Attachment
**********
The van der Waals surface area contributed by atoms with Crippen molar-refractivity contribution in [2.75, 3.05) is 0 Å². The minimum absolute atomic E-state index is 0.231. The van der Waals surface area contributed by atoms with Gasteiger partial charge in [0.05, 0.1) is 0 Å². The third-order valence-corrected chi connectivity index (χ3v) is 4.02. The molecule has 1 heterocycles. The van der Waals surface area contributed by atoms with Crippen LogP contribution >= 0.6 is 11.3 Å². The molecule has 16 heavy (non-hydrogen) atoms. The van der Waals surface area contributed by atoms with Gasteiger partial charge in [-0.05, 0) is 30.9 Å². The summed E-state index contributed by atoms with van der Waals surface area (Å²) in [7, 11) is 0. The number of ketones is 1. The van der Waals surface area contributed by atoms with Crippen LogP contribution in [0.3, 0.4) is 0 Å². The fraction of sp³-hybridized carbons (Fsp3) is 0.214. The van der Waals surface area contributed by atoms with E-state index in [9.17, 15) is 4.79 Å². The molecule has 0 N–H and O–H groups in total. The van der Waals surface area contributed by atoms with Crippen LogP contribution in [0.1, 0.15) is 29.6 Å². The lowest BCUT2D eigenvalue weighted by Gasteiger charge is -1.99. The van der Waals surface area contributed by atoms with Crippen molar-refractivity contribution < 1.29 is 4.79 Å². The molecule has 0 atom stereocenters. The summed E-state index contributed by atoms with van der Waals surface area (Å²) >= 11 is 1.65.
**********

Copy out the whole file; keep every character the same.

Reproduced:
The van der Waals surface area contributed by atoms with Crippen molar-refractivity contribution in [2.75, 3.05) is 0 Å². The minimum absolute atomic E-state index is 0.231. The van der Waals surface area contributed by atoms with Gasteiger partial charge in [0.05, 0.1) is 0 Å². The third-order valence-corrected chi connectivity index (χ3v) is 4.02. The molecule has 1 heterocycles. The van der Waals surface area contributed by atoms with Crippen LogP contribution >= 0.6 is 11.3 Å². The molecule has 16 heavy (non-hydrogen) atoms. The van der Waals surface area contributed by atoms with Gasteiger partial charge in [-0.05, 0) is 30.9 Å². The summed E-state index contributed by atoms with van der Waals surface area (Å²) in [7, 11) is 0. The number of ketones is 1. The van der Waals surface area contributed by atoms with Crippen LogP contribution in [0.3, 0.4) is 0 Å². The fraction of sp³-hybridized carbons (Fsp3) is 0.214. The van der Waals surface area contributed by atoms with E-state index in [9.17, 15) is 4.79 Å². The molecule has 0 N–H and O–H groups in total. The van der Waals surface area contributed by atoms with Crippen LogP contribution in [0.1, 0.15) is 29.6 Å². The lowest BCUT2D eigenvalue weighted by Gasteiger charge is -1.99. The van der Waals surface area contributed by atoms with Crippen molar-refractivity contribution < 1.29 is 4.79 Å². The molecule has 0 atom stereocenters. The summed E-state index contributed by atoms with van der Waals surface area (Å²) >= 11 is 1.65.